Head of Biology, Alzheimer’s Research UK Oxford Drug Discovery Institute
Emma received her PhD in Neuroscience from University College London, investigating the role of reactive oxygen species in modulating neuroinflammation in Alzheimer’s disease. Following a post-doctoral research position at Cardiff University, where she studied the mechanism of action of naturally occurring anti-inflammatory compounds, Emma joined Eli Lilly as a senior scientist and team co-ordinator. Emma worked in target validation and early drug discovery for neurodegeneration, and established an in vitro neuroinflammation assay platform. Emma joined the ODDI in 2018 to lead the Neuroinflammation team, and is now the Head of Biology.
The biology team at the ODDI work to evaluate novel dementia targets that modulate neuroinflammation and organelle dysfunction. Both of these areas have been identified by human genetic studies as being dysregulated in Alzheimer’s and Parkinson’s disease, and are implicated in the development of pathology. We have identified a number of potential points of therapeutic intervention in immune pathways in microglia (including genes in the TREM2, inflammasome and complement cascades), and mitochondrial and endo-lysosomal targets that may hold therapeutic potential. The group work to validate these targets through the development of novel in vitro assays utilising human iPSC macrophages, relevant cell lines and primary cells. Targets that hold potential for further drug development are prosecuted via screening assays, and the biology team have developed cell based, biochemical and biophysical screening assays to identify novel small molecule compounds. Hits from our screens are further profiled in appropriate cell based assays to facilitate drug development, which is performed alongside our colleagues in the Chemistry team. Our goal is therefore to translate the cutting edge academic research in neurodegeneration to drug discovery programmes.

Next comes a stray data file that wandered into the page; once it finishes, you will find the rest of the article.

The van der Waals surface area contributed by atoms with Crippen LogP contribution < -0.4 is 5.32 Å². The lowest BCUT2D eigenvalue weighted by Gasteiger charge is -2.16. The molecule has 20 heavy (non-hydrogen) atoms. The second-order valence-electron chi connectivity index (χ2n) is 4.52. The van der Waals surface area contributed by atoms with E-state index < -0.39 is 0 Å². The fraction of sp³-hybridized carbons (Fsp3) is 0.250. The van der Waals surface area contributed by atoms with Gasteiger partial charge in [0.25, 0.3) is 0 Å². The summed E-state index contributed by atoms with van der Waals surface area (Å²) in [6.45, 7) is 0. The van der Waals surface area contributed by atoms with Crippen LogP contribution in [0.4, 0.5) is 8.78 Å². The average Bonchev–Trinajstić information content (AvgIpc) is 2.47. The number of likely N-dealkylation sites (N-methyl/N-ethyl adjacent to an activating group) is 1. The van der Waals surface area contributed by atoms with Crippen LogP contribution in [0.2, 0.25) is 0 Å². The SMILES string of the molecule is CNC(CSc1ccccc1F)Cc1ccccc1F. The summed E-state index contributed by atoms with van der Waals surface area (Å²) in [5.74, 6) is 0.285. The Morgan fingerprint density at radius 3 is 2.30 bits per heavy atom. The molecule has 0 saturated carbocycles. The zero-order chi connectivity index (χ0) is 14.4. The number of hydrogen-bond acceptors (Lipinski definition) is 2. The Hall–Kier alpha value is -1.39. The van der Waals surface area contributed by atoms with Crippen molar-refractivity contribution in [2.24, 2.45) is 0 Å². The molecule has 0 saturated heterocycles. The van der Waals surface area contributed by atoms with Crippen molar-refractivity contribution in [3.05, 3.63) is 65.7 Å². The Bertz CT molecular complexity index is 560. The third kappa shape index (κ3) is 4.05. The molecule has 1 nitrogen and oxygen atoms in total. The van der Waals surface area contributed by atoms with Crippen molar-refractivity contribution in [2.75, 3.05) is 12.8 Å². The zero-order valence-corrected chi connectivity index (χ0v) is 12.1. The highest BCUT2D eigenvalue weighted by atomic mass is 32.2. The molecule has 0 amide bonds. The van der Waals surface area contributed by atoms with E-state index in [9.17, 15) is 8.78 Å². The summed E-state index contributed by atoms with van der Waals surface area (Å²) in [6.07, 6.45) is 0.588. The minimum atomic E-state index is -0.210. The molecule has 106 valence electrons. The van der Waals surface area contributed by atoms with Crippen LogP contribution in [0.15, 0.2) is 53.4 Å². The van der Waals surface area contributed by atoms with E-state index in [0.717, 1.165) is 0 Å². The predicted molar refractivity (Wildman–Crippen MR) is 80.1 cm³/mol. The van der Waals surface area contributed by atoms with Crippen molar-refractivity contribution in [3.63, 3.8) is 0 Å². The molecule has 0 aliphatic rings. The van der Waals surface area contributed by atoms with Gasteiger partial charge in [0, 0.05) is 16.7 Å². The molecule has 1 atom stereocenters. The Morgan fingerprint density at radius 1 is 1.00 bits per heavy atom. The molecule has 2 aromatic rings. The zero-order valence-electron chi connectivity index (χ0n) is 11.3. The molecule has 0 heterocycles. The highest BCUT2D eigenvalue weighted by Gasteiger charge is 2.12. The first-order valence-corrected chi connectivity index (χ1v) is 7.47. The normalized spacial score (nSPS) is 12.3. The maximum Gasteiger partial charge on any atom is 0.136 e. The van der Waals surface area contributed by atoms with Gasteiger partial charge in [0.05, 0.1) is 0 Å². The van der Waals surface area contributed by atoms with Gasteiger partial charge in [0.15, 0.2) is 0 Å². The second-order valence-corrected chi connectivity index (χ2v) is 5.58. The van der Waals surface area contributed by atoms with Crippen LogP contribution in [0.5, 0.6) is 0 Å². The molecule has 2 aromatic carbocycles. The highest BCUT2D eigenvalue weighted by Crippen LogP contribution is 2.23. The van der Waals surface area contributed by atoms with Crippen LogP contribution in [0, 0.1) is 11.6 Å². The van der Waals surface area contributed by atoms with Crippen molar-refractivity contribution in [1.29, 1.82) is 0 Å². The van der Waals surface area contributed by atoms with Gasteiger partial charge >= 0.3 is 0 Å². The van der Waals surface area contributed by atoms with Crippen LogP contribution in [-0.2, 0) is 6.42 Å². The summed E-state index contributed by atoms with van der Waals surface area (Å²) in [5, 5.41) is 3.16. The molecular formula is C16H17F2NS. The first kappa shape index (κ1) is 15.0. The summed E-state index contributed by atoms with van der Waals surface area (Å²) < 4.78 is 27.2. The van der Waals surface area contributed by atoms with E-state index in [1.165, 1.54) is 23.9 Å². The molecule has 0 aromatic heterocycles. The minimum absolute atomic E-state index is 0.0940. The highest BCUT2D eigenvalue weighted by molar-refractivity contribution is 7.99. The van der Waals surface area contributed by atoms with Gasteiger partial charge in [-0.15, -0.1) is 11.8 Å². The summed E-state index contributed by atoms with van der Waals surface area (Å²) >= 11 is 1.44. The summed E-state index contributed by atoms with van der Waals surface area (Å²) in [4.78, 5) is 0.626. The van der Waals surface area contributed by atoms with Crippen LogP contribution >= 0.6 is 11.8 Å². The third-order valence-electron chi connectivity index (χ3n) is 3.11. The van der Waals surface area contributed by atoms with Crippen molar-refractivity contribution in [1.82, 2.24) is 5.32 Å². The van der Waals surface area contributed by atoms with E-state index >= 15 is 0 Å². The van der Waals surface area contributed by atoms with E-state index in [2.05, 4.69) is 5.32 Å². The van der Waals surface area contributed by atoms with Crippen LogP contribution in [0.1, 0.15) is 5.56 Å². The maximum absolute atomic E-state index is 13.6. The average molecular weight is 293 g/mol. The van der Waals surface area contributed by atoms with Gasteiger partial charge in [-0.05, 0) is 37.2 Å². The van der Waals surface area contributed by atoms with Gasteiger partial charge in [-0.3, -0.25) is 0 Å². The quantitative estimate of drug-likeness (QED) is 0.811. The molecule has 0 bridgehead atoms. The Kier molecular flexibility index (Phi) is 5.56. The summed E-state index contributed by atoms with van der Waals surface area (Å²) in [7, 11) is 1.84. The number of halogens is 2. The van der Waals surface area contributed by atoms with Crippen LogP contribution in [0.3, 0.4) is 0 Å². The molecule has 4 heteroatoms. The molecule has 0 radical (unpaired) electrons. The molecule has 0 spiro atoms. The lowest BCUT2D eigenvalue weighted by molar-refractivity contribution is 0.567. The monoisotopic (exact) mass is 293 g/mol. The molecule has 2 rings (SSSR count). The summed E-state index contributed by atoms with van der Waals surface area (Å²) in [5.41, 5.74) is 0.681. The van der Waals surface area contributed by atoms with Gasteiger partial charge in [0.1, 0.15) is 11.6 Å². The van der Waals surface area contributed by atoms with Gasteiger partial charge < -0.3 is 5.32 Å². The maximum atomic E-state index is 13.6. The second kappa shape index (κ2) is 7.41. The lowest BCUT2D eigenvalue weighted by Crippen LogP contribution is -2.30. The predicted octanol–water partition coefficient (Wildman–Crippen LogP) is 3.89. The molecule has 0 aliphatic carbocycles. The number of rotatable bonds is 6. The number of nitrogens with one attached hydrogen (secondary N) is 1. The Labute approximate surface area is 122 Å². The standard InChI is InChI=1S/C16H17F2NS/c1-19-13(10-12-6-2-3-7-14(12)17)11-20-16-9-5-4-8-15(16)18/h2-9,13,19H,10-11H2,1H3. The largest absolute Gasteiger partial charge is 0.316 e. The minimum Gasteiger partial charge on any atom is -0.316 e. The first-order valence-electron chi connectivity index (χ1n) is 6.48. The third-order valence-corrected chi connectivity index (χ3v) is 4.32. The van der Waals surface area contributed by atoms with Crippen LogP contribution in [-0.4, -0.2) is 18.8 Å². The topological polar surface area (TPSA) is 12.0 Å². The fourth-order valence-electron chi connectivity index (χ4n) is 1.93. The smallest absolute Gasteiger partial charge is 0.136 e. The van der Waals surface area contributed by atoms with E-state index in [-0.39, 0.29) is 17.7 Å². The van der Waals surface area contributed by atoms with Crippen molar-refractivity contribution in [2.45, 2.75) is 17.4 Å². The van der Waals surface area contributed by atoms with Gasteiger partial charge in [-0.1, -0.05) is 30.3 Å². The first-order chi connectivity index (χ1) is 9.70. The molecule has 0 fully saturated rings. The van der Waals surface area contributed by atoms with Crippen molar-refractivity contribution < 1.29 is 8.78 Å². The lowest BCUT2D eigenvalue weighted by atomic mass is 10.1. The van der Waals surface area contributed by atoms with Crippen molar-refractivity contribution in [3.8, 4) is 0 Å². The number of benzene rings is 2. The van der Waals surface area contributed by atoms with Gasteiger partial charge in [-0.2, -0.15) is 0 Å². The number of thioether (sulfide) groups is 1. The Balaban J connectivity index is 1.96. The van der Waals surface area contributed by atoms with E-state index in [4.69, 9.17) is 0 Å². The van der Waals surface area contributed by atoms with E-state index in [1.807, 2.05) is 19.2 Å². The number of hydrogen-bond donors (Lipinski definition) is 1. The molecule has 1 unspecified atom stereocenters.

Halting of Caspase Activity Protects Tau from MC1-Conformational Change and Aggregation
Mead E. et al, (2016), Journal of Alzheimer's Disease, 54, 1521 - 1538